“Apes and Gorillas are People Too”

Photograph: Guardian

I was curiously surprised when I read here that the Spanish government is to give human rights to great apes.  Of course it’s good news for the marvellous hairy beasts in that they will be given protection from experimentation and exploitation.  That protection should already be in place by way of their animal rights but if giving them human rights on acount of their kinship with their human cousins assures that protection by law then I won’t argue.  And anyway, it’s not such a crazy idea if you read this article.  It’s an old article and some of it may be irrelevant now but it does explain how making apes people by law can actually help protect the rainforests and also the livelihoods of the indigenous people.

But who can fail to miss the contrary message by the Spanish government?  They talk about animal rights and want to protect the gorilla while continuing to allow their barbaric bullfighting customs. 

Animal rights.  Human rights.  What does it matter?  All species have rights . . . just different needs.  Shame the world can’t protect all species from human abuse.

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5 Responses to “Apes and Gorillas are People Too”

  1. matt says:

    This is an intriguing solution to biodiversity destruction! I wonder if it works practically, in the sense that apes can hardly hire a lawyer to state their greviences in a court of ‘human’ law.

    I agree, all species need protection. A world with only humans in it would be a very boring world indeed and no doubt one that couldn’t properly function.

  2. Pete Smith says:

    I still have a problem with the concept of ‘rights’, human or otherwise. Must be the lingering after effects of those philosophy courses at uni in the 60s 🙂
    As I see it, rights can’t exist without obligations, they’re opposite sides of the same coin. You’re right in principle to say that all species have needs, but whether in the non-human world we can use the idea of rights and obligations is doubtful. Imagine the lion thinking “that zebra has as much right to life as I do, I have an obligation to support that right by not killing and eating it”.
    I might endorse a call for human rights if we consistently exercised our obligation to treat all non-humans in exactly the same way as we would like to be treated ourselves. Until that happens, I don’t see we have any more or any less right to food, water, shelter, safety, clean environment etc etc than the other species we routinely abuse and exploit.
    Frankly, I don’t like the human race much 🙂

  3. keithsc says:

    Perhaps we don’t have the right yet we do have the power which is where the problem lies. And as to treating others as we would like to be treated ourselves – it would be good if we achieved the UN Declaration of Human Rights but we are far off doing that. We have not got anything else to work with though…

  4. the Grit says:

    Hi Pete,

    It’s nice to know that someone on the Internet is slightly older than I am 🙂 You are, by the way, correct, in my opinion, in your assessment. Well, until you go off about treating non-humans as we would like to be treated. On one hand, we can’t even seem to apply that principle to other people, let alone to tomatoes. On the other hand, while I suspect that most inhabitants of our planet don’t want to be eaten, at least in the way you mean it, I, for one, am going to going to go along with the natural order and slaughter and eat some life form with a lower position on the food chain when I get hungry.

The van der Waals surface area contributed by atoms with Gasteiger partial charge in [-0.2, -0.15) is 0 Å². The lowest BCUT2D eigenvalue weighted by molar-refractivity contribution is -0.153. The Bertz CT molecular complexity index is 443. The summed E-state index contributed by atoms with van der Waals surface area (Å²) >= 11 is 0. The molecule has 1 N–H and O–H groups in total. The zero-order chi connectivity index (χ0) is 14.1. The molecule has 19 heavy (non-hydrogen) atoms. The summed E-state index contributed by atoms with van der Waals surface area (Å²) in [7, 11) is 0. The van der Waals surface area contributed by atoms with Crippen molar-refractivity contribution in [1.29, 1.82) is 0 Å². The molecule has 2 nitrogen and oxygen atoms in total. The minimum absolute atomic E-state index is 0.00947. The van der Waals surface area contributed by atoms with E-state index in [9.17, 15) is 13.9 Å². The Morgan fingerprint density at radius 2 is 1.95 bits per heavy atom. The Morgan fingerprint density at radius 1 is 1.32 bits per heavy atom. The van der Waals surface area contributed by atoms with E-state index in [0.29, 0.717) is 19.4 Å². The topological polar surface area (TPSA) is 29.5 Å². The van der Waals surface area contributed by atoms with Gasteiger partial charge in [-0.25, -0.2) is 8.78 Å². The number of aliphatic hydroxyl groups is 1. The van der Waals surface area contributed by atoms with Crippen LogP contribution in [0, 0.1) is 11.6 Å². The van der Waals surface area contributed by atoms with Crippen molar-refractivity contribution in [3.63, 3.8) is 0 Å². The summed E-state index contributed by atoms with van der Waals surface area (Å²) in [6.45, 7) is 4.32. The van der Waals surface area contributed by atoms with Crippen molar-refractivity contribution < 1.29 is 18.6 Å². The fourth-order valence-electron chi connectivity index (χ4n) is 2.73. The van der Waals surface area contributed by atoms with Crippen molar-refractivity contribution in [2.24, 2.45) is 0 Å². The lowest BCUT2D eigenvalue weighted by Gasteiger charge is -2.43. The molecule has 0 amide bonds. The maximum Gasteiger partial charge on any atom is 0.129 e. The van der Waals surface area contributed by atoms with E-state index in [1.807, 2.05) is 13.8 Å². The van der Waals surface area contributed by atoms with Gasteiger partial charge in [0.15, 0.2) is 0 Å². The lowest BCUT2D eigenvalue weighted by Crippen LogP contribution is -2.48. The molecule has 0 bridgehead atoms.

As to my feelings for the human race, I agree with you, although probably for different reasons. My personal reason for general species disappointment is that, although almost everyone on the planet has had access to at least the majority of our accumulated knowledge and wisdom for decades now, most people refuse to make use of it! As a group, I’m figuring we deserve what we get.

    Hi k,

    Personally, I’m quite glad that we have the power to keep wolves and bears from dragging me from my bed to become a midnight snack. The real problem is that, as a species, we don’t have the will power to quit breeding to excess. Truly, if you think things are bad now, just imagine what the world will be like when we add an extra one or two billion people in the next few decades.

    As to human rights, well, we all know the UN is a joke, and always has been. My personal theory is that, considering the success the United States has had in this area, every country in the would should adopt our Constitution, modified to fit their local governmental divisions. Heck, if you want human rights, it’s hard to beat our recent Supreme Court ruling determining that child molesting isn’t a sufficiently horrible crime so as to deserve the death penalty. On the other hand, they also, after only 200+ years of skirting the issue, finally admitted that our right to keep and bear arms is an individual one. This is good because it means that our inevitable next civil war will be quite spectacular.

    the Grit

  5. violentina says:

    thanks for those info guys
    it would be a great help for me….for my up-coming fight in debate….ACADFEST sponsored by UP HARONG….
    ….can you send me some info about apes.as fast as you can….and why should we give human rights on apes?…thank you very much…..send it tome in facebook=sherfeilbermundo@yahoo.com

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